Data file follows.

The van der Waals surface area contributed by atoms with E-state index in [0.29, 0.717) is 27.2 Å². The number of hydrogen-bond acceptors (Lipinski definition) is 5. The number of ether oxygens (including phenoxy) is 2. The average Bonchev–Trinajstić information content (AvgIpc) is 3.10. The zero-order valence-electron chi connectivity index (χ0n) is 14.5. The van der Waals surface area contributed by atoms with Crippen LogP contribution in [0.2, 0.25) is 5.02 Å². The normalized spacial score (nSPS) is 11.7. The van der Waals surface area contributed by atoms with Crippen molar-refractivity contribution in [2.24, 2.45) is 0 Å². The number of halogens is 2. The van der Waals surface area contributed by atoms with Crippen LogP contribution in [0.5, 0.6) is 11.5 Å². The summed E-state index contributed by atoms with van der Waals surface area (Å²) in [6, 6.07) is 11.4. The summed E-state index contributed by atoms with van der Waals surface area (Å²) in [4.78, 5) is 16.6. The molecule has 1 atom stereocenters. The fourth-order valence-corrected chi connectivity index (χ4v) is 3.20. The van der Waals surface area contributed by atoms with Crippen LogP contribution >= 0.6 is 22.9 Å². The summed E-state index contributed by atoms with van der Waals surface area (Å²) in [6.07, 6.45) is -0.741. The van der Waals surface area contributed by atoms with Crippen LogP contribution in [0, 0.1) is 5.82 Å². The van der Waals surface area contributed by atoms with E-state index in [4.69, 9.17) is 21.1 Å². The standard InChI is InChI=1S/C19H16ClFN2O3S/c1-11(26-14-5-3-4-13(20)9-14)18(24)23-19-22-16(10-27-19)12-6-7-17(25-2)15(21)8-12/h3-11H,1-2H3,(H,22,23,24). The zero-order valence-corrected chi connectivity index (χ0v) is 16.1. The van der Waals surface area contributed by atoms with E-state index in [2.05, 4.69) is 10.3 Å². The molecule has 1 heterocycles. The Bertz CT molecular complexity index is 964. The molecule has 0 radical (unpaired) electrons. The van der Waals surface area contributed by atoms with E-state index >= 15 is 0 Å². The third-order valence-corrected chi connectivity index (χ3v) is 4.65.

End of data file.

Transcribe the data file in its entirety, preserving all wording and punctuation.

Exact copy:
The van der Waals surface area contributed by atoms with E-state index in [0.29, 0.717) is 27.2 Å². The number of hydrogen-bond acceptors (Lipinski definition) is 5. The number of ether oxygens (including phenoxy) is 2. The average Bonchev–Trinajstić information content (AvgIpc) is 3.10. The zero-order valence-electron chi connectivity index (χ0n) is 14.5. The van der Waals surface area contributed by atoms with Crippen LogP contribution in [0.2, 0.25) is 5.02 Å². The normalized spacial score (nSPS) is 11.7. The van der Waals surface area contributed by atoms with Crippen molar-refractivity contribution in [2.24, 2.45) is 0 Å². The number of halogens is 2. The van der Waals surface area contributed by atoms with Crippen LogP contribution in [0.5, 0.6) is 11.5 Å². The summed E-state index contributed by atoms with van der Waals surface area (Å²) in [6, 6.07) is 11.4. The summed E-state index contributed by atoms with van der Waals surface area (Å²) in [4.78, 5) is 16.6. The molecule has 1 atom stereocenters. The fourth-order valence-corrected chi connectivity index (χ4v) is 3.20. The van der Waals surface area contributed by atoms with Crippen LogP contribution >= 0.6 is 22.9 Å². The summed E-state index contributed by atoms with van der Waals surface area (Å²) in [6.07, 6.45) is -0.741. The van der Waals surface area contributed by atoms with Crippen LogP contribution in [0, 0.1) is 5.82 Å². The van der Waals surface area contributed by atoms with E-state index in [4.69, 9.17) is 21.1 Å². The standard InChI is InChI=1S/C19H16ClFN2O3S/c1-11(26-14-5-3-4-13(20)9-14)18(24)23-19-22-16(10-27-19)12-6-7-17(25-2)15(21)8-12/h3-11H,1-2H3,(H,22,23,24). The zero-order valence-corrected chi connectivity index (χ0v) is 16.1. The van der Waals surface area contributed by atoms with E-state index in [2.05, 4.69) is 10.3 Å². The molecule has 1 heterocycles. The Bertz CT molecular complexity index is 964. The molecule has 0 radical (unpaired) electrons. The van der Waals surface area contributed by atoms with E-state index >= 15 is 0 Å². The third-order valence-corrected chi connectivity index (χ3v) is 4.65.